Travelling anywhere? Here's how to avoid disgusting motorway services food, pricey airport sandwiches and dubious pork pies on trains – Stephen Jardine

Tebay and Gloucester services have shown it’s possible to serve fresh, seasonal produce in a welcoming environment

Every year in the UK, cars travel 68 billion road miles on motorways. That begs two questions. In a climate crisis, what hope is there for the planet when we are so wedded to our vehicles and, secondly, given that enormous captive audience, why is food on the go so unutterably awful?

This summer I’ve spent a lot of time in motorway service stations and, with very few exceptions, they are appalling. If you stop to eat on a major arterial route in this country there is only really one way to have a good experience and that is by drastically lowering your expectations. Why is it so difficult?

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Just south of Newcastle recently, I had the choice of burgers ordered from a push-button screen or sandwiches that looked like they dated from the days of rationing. Unsurprisingly, this took its toll on customers. Every table featured couples who looked like there were about to divorce or lorry drivers reassessing their career choices. I’ve no idea how the staff cope. If want to cut offending rates we should just sentence those convicted to six months working in Burger King at Charnock Richard on the M6.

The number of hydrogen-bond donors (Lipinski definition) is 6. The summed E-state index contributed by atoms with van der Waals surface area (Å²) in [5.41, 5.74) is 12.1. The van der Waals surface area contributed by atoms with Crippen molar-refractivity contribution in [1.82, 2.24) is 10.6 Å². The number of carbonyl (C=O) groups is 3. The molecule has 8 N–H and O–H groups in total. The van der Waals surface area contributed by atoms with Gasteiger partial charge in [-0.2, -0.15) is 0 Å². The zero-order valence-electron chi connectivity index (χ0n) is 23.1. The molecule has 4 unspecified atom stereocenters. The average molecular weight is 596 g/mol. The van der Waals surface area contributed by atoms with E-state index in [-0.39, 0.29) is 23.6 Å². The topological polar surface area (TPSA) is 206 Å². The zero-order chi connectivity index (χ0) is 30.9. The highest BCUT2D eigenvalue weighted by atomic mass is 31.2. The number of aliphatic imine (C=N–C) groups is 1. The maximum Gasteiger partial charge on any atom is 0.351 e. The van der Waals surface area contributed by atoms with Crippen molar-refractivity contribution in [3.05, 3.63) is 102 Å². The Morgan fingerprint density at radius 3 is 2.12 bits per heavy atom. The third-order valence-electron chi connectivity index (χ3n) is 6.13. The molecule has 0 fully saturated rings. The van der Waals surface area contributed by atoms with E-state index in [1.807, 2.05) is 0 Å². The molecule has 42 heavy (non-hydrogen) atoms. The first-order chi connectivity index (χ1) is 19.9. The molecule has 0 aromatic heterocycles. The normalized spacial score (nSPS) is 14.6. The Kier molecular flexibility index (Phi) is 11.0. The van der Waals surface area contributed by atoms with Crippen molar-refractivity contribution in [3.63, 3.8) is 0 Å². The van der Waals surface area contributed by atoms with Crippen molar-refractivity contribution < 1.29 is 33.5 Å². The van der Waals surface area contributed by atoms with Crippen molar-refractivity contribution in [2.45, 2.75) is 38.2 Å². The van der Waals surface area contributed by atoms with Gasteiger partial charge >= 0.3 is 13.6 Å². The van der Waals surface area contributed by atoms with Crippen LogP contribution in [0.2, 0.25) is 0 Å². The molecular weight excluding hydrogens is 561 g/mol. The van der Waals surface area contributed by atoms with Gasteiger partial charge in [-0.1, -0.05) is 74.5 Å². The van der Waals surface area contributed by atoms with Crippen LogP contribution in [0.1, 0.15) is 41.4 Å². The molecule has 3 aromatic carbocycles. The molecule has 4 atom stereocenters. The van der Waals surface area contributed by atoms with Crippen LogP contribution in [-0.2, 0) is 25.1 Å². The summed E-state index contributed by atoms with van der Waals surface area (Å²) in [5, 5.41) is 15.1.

There’s no excuse for it. In most places, hospitality businesses are subject to the slings and arrows of outrageous fortune and all kinds of local issues but motorway service stations have a monopoly that should guarantee success. From guaranteed footfall, all day every day, to supply lines literally running past their front door, it’s impossible to understand how they get it so wrong.

Yet nobody cares. Trip Advisor reviews for Forton services in Lancashire range from “disgusting” to “horrendous” to “gross” and the management don’t seem to bother to reply. It doesn’t have to be this way. Tebay and Gloucester services have shown it’s possible to serve fresh, local, seasonal produce in a clean, pleasant and welcoming environment, but until they get the licence for every motorway stop in Britain, overpriced and revolting remains the dish of the day.

Alternative methods of transport aren’t much better. At Stansted Airport recently, I gave Pret a Manger the price of a three-course meal for a couple of sandwiches and then couldn’t eat find a table to eat them at. One was occupied by Irvine Welsh, who I’m pretty sure was gathering material for a new novel based around a fast-food operative who is driven berserk by the lack of natural light and lures customers into the back of shop with the promise of a seat before killing them and serving them up in a BLT.

In theory, trains should be the best option for on-the-go eating. Every service likes to boast about the celebrity chef it is working with to deliver delicious meals based around fresh produce and artisan suppliers. That’s all very well until you go to the buffet car and discover the bloke with the trolley didn’t get on at Peterborough and the choice is a pork pie close to its sell-by date or a pain au chocolat from Crewe.

So if you are travelling this summer, there really is only smart piece of advice. Take something to eat with you. It will cost less, taste better and you can enjoy it smug in the knowledge that everyone else is looking on with envy.



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